By Tears Wenzira and Patience Kunaka
As the XVIII International AIDS Conference draws to a close in Vienna, 28-year-old Tears Wenzira ties a bright red ribbon in the last head of hair she will braid on her first trip outside of her native Zimbabwe. Back home in the Harare suburb of Chitungwiza, a typical day in the salon brings Tears approximately 25 clients; in the past four days, she estimates that she’s placed a symbolic braid with a red ribbon in more than 300 women’s hair.
She’s part of a group of more than 2,000 hair dressers in Zimbabwe who work closely with PSI, as part of a programme, co-funded by the U.S. Agency for International Development and the U.K. Department for International Development, to prevent HIV transmission by promoting the use of female condoms to their clients. In 2009 alone, PSI sold more than 2 million female condoms, and more than 50 percent of them were distributed through a network of 1,700 hair salons across the country. Today, Tears sells 100 female condoms per month, rendering a profit of US $4.00 – enough to buy basic groceries like bread and milk for her husband and three children, three nieces and nephews, three siblings and grandmother she cares for.
| Tears braiding hair in the Global Village.
Below, Tears and her PSI colleague Patience share their thoughts and impressions on their time at the conference.
Tears: I was so happy to attend the conference. I didn’t think a person like me could ever be in a place like this. I never finished school – I’m just a hairstylist. I didn’t think that I could come here and speak to educated people with so many degrees…I thought I wouldn’t even be able to speak. But on the first day when I started braiding hair, I realized that I could. I was so happy to speak to them, communicate with these people and talk to them about my life in Zimbabwe, about HIV in my country and about how I help distribute the female condom. And it made me happy to see people so happy to have their hair braided – even though it was hard to braid so much hair! And the type of hair that I braided here is different than the hair I braid back home, so that was hard too!
I’m excited now to go back to Zimbabwe. All the other hairdressers at the hair salon had come to the airport to say goodbye to me, and I know they’re excited to have me come home and tell them all the things that I learned while I was here. You know, I’d never seen the FC2 Female Condom before! It was my first time so now I’m excited to go back and tell the other hairdressers that there’s another type of female condom out there. Really, this whole experience has been so exciting for me.
You know, I’ve never had a passport before… I’ve never been in an airplane, I’ve never been on a train and all these new things were so exciting for me. But what is most exciting is having learned so much about how important the female condom is not just for me and my friends, but even here at this big conference. It has been so amazing for me to be here.
Patience: As an Interpersonal Communications Manager with PSI/Zimbabwe, I’ve been working with Tears and the other women hairdressers for many, many years now. But I don’t think I ever fully appreciated how successful this program really was. To me, it was a simple thing, but I was here with so much research and papers – it’s amazing to see how much was being achieved by such a simple initiative. It made me understand that it’s the simple things that are cost-effective that work. Now I’ll look at other interventions that can use these same elements to reach out to men and women with other important messages. To strengthen the capacity of a community so that it can help itself is what is most necessary, and this program is a great example of one that can do it.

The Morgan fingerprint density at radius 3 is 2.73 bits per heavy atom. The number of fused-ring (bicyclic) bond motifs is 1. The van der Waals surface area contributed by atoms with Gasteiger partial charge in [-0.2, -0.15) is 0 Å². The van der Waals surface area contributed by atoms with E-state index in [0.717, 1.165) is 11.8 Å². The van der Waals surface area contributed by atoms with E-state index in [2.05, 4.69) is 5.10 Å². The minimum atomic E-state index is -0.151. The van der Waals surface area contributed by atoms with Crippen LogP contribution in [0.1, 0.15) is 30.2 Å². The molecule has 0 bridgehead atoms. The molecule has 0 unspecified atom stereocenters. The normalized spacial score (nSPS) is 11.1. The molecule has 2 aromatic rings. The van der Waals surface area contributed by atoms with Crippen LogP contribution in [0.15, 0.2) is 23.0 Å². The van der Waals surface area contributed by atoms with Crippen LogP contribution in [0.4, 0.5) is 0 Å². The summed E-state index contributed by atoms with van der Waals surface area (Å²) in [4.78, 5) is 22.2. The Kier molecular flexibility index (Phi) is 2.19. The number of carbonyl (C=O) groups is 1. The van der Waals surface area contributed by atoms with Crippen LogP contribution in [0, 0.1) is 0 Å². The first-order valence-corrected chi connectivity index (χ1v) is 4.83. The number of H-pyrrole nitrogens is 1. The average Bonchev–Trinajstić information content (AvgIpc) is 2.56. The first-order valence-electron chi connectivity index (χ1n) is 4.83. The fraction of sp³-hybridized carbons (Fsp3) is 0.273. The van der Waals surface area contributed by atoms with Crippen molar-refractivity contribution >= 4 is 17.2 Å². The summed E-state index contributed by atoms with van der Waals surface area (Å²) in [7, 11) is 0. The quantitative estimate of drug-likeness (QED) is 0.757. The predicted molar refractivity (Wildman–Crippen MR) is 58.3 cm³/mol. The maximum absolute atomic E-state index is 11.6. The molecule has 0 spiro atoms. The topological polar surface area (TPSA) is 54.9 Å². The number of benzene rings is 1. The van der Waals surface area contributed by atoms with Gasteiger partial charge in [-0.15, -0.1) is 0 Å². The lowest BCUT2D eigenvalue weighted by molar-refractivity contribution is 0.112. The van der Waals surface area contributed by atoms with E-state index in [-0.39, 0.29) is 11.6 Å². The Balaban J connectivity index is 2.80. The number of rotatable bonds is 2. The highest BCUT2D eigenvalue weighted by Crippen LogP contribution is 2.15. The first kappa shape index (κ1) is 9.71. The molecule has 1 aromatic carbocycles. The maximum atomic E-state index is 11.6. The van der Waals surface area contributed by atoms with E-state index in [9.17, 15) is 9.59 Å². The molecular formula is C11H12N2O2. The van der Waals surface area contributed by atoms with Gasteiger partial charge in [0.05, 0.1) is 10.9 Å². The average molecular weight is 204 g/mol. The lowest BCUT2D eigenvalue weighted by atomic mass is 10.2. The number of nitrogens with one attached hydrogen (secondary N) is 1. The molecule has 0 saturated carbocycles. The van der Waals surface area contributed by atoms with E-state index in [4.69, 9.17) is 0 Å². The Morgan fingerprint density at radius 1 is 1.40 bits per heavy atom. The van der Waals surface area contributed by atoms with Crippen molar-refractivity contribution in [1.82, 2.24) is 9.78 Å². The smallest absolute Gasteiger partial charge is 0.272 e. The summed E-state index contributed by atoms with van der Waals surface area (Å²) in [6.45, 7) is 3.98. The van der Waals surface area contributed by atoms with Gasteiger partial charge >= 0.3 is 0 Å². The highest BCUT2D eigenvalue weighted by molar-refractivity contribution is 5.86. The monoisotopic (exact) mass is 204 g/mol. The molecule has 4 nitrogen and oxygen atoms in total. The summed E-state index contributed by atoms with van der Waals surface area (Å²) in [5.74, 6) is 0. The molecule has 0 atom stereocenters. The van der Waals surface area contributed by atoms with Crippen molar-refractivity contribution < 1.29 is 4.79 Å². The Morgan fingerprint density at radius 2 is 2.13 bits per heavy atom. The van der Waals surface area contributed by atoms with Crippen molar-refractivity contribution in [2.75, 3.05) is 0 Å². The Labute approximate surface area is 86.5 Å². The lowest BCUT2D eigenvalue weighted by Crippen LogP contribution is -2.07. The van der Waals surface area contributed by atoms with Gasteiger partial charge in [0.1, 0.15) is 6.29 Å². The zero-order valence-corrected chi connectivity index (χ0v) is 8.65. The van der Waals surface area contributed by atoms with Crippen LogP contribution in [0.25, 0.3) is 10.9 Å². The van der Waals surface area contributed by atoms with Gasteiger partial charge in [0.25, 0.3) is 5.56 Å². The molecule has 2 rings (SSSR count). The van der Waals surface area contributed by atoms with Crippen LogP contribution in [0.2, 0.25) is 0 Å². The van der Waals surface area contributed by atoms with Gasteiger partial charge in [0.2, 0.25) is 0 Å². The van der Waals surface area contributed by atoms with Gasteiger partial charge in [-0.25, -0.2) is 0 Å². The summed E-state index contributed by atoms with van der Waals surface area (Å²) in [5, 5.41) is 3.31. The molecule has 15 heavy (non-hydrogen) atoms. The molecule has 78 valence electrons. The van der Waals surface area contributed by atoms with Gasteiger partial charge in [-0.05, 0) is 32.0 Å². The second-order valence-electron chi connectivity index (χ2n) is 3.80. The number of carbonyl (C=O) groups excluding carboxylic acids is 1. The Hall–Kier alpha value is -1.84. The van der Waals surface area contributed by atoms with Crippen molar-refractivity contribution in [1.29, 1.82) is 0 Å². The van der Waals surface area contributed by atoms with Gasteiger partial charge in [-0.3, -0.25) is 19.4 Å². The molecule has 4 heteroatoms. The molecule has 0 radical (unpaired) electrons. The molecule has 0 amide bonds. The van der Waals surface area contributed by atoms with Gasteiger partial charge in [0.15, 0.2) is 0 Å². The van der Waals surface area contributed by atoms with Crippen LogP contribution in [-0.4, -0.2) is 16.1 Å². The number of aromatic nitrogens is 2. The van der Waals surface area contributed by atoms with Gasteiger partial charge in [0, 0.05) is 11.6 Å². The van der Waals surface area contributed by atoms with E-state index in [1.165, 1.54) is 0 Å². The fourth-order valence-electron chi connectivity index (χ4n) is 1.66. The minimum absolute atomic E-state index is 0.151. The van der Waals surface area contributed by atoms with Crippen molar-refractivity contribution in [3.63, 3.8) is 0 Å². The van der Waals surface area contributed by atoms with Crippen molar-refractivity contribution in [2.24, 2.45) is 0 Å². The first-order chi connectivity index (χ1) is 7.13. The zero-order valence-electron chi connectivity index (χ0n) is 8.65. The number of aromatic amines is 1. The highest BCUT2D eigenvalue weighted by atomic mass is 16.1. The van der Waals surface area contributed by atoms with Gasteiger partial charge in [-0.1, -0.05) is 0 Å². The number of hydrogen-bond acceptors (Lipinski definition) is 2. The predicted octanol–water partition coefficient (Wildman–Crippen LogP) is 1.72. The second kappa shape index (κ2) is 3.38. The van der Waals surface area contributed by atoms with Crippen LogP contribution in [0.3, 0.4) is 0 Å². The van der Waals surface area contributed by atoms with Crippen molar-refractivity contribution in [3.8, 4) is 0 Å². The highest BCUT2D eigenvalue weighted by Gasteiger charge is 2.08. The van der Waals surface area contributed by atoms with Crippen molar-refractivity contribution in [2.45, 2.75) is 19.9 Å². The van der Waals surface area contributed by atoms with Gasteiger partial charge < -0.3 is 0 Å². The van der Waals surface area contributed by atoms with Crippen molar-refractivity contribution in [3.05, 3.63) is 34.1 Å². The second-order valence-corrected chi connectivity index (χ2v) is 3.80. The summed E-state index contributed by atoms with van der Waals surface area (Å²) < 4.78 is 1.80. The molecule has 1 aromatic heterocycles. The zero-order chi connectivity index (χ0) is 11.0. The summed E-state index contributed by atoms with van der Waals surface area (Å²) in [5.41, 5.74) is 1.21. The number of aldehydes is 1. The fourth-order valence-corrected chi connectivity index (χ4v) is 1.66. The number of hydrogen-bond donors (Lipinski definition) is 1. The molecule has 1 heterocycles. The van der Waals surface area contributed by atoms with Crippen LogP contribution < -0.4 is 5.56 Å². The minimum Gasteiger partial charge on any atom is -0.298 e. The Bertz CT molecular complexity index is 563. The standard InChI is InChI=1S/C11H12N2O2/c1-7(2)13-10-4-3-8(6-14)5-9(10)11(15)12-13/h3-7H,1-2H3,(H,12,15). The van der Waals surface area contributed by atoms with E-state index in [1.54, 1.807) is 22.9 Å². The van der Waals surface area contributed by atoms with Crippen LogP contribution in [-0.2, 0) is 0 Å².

One thing that excited me was that I’m looking at Tears with no secondary education being able to talk to doctors about the female condoms, talking to experts and talking to all these intelligent people and they’re sitting there in her chair, having their hair braided and listening to her talk. You don’t have to be sophisticated about the condom – when women have the skills to demonstrate condom use they’re able to preach the gospel to everyone at every level. People who may not have the words to explain the condom can understand it after they touch and feel it.
Every woman needs a space within her community, and now I can see how Tears is owning her space within this wider community. I’ve seen her influence her local community at home, and now I see her at this wider level, influencing all the others. I also see the future of this hair salon initiative, and I can see how it can grow so that every woman who comes into a hair salon can take care of her health and the health of the people around them. The female condom is so important, and it was exciting to see where it fits in the women’s movement and within all other health areas. As a health programmer, I now feel better able to articulate these issues.
Tears and Patience will return home to Zimbabwe – where twenty-one percent of women are HIV-positive, compared to fourteen percent of men – with a new perspective and a renewed enthusiasm to spread the word about the female condom. Tears is eager to share her new knowledge with her colleagues so that even more women are able to use the female condom and protect themselves from HIV, other STIs and unwanted pregnancy.